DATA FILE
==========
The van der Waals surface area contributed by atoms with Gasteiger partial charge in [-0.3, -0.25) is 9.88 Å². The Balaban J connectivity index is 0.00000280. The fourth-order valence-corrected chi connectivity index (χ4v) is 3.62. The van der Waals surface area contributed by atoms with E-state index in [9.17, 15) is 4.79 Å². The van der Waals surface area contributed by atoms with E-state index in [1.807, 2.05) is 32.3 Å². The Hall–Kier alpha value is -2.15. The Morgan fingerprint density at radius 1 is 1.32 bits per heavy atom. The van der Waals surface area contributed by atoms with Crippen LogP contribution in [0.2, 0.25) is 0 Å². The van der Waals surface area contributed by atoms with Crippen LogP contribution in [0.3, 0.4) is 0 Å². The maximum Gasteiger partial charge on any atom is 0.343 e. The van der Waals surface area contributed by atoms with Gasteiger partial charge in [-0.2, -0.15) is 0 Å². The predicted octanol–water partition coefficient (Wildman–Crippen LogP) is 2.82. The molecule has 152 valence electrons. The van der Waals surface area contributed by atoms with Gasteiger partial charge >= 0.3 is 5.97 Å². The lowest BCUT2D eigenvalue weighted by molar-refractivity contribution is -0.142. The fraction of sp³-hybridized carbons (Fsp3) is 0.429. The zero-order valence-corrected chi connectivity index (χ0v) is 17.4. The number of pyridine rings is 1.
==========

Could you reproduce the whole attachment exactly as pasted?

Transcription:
The van der Waals surface area contributed by atoms with Gasteiger partial charge in [-0.3, -0.25) is 9.88 Å². The Balaban J connectivity index is 0.00000280. The fourth-order valence-corrected chi connectivity index (χ4v) is 3.62. The van der Waals surface area contributed by atoms with E-state index in [9.17, 15) is 4.79 Å². The van der Waals surface area contributed by atoms with E-state index in [1.807, 2.05) is 32.3 Å². The Hall–Kier alpha value is -2.15. The Morgan fingerprint density at radius 1 is 1.32 bits per heavy atom. The van der Waals surface area contributed by atoms with Crippen LogP contribution in [0.2, 0.25) is 0 Å². The van der Waals surface area contributed by atoms with Crippen LogP contribution in [0.3, 0.4) is 0 Å². The maximum Gasteiger partial charge on any atom is 0.343 e. The van der Waals surface area contributed by atoms with Gasteiger partial charge in [-0.2, -0.15) is 0 Å². The predicted octanol–water partition coefficient (Wildman–Crippen LogP) is 2.82. The molecule has 152 valence electrons. The van der Waals surface area contributed by atoms with Gasteiger partial charge >= 0.3 is 5.97 Å². The lowest BCUT2D eigenvalue weighted by molar-refractivity contribution is -0.142. The fraction of sp³-hybridized carbons (Fsp3) is 0.429. The zero-order valence-corrected chi connectivity index (χ0v) is 17.4. The number of pyridine rings is 1.